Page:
We will shortly be setting up the charity page on our Reading Roadrunners website, and also a direct fundraising page for members who wish to raise money for the charity directly. Money raised through Reading Road Runners will go towards funding PSC’s sleep service. Children with additional needs are at increased risk of sleep difficulties and, as a results, parents/carers and siblings also don’t get enough sleep a key element of well-being.
I hope you will get an opportunity to learn more about the charity and the variety of work it does through meeting the volunteers at club events throughout the year. In the meantime, you can find out more about the charity by visiting their website:
RR Charity page is also here https://readingroadrunners.org/charity/
As your charity organiser, I am committed to giving as much time as I can to the role and, as a very local charity, PSC volunteers are also ready to help me. I am very open to constructive ideas from members about how I can do my role and welcome advice from those that gone before me. Please do not hesitate to come and talk to me at track on a Wednesday evening.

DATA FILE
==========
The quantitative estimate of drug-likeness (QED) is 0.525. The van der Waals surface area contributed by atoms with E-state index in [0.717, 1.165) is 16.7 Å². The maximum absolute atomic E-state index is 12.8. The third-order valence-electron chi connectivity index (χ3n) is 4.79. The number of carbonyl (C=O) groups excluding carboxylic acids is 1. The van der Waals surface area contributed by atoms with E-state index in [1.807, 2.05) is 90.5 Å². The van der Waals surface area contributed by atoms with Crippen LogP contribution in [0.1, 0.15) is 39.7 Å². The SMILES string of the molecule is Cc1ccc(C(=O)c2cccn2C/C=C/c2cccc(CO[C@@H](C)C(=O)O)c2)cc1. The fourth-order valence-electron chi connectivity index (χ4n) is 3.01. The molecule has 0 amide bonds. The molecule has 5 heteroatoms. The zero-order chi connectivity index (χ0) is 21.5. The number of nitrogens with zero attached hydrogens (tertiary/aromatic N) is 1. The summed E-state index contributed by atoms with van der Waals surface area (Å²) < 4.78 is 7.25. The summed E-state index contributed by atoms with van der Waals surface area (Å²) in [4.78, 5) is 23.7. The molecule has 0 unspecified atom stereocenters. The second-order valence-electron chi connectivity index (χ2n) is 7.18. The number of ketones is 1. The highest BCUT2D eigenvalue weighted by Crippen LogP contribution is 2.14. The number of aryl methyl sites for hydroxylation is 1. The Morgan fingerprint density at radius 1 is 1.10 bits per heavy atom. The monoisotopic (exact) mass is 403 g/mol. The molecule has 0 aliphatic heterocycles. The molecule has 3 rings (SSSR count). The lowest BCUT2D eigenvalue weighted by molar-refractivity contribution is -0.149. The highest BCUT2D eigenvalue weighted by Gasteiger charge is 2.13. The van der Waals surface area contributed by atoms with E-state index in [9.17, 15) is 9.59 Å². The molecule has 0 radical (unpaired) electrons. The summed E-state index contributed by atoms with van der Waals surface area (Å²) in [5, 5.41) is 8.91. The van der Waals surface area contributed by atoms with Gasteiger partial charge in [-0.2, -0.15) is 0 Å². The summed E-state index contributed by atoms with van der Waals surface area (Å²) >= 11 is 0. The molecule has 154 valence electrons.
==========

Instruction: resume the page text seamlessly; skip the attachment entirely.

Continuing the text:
By raising the visibility of this charity and the work it does, I also I hope I will also encourage us all to think a little more about people that act a bit differently to the norm. To stop and think. To show a bit more compassion. And be kind. Because God knows right now the world needs a bit more of that.
Following the second club championship event of the year, ladies captain SAM WHALLEY again does the honours with this report from the front line after competing herself…